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In my indexed property I check whether the index is out of bounds or not. If it is, I throw an IndexOutOfBoundsException.

When I run the Code Analyst (in VS12) it complains with CA1065: Unexpected exception in unexpected location.

Referring to the description of CA1065, only


are allowed in an indexed getter.

Throwing IndexOutOfBoundsException seems natural to me, so what is the reasoning here? (And yes, I know I can turn the warning off, I just want to know the reasoning)

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Please post the code for where you throw the exception and where you re catching the exception. –  Blam Sep 2 '12 at 16:09
Seems natural also for me! –  Randolf Rincón Fadul Sep 2 '12 at 16:17
It is strange. System.String.this[int] throws an IndexOutOfRange, so this guideline is not followed by a main class in the library. –  Henk Holterman Sep 2 '12 at 16:26
@Blam: just out of curiosity: what will this give you? –  Mario The Spoon Sep 2 '12 at 17:45
If you had some incorrect syntax that you were not aware of –  Blam Sep 2 '12 at 18:33

2 Answers 2

up vote 4 down vote accepted

A lot of classes use ArgumentOutOfRangeException for this, including List<T>. This is a subclass of ArgumentException so should satisfy the rule. I guess you could argue that for a vector etc accessed directly, there isn't actually a method call (it is a dedicated opcode - ldelem*), so the index in that case isn't actually an argument. Seems a weak argument, though.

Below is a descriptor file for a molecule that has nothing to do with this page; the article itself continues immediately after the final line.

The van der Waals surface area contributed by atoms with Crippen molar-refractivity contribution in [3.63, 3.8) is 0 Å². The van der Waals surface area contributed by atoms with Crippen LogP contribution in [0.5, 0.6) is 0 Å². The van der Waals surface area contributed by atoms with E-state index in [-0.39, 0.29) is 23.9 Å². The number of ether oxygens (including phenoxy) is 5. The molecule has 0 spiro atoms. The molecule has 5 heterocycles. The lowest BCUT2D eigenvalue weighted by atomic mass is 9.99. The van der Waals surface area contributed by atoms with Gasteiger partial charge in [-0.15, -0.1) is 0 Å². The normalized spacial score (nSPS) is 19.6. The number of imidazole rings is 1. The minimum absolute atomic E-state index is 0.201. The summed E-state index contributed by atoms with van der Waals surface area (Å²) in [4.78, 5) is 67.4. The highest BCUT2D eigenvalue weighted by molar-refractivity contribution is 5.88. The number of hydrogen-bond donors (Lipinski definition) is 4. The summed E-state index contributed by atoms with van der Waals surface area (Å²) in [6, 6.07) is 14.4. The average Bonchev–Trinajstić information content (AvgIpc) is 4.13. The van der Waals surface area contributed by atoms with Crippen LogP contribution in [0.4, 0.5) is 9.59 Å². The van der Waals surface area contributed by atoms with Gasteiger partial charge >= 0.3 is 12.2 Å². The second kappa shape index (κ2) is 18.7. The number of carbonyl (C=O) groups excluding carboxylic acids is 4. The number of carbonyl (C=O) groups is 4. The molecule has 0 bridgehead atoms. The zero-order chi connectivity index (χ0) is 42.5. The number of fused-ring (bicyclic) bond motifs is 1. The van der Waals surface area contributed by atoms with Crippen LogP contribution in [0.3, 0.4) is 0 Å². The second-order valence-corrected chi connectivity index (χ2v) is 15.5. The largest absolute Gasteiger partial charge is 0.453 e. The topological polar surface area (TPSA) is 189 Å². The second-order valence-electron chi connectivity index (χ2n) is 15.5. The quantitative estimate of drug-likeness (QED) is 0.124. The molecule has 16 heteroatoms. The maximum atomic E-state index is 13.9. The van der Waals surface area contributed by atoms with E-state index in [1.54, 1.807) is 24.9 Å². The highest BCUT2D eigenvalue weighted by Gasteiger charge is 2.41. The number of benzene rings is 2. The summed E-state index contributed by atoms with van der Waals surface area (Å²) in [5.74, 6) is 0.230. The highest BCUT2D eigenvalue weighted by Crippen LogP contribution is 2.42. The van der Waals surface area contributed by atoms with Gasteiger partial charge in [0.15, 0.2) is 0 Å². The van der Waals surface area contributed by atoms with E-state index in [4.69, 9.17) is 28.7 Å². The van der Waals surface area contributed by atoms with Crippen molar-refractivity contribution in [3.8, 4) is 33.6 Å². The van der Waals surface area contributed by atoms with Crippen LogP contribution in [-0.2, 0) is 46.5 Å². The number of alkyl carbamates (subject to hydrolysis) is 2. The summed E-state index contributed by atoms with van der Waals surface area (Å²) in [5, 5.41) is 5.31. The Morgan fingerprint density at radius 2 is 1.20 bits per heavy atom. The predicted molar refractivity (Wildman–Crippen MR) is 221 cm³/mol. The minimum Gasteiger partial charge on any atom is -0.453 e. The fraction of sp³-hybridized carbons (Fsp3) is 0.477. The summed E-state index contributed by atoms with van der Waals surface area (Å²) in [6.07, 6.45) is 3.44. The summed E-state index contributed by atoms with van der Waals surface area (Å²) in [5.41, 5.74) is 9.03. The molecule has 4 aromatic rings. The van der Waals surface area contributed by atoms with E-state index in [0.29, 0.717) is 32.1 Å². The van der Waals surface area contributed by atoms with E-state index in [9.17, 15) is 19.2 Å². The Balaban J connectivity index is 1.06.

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I have to disagree on calling an indexer's parameter an index being a weak argument. As does MSDN. "Indexers allow instances of a class or struct to be indexed just like arrays." via msdn.microsoft.com/en-us/library/vstudio/6x16t2tx.aspx -- so why then, shouldn't an indexer behave like an array? –  BrainSlugs83 Oct 20 '13 at 7:17

See MSDN: IndexOutOfRangeException is system exception and reserved for accessing array elements. It is thrown by some MSIL instructions: ldelem., ldelema, stelem..

For developing classes use ArgumentOutOfRangeException.

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Marc beat you to it though :-) –  Mario The Spoon Sep 2 '12 at 17:46
Also via MSDN (per my reply to Marc): "Indexers allow instances of a class or struct to be indexed just like arrays." -- so again, if the purpose of an indexer is to emulate an array, why would IndexOutOfRangeException be off limits? –  BrainSlugs83 Oct 20 '13 at 7:18
That exception is intended to be used in runtime array bounds check (which could be turned off due optimization). But of course you can use it if you would like :) –  STO Oct 21 '13 at 9:49

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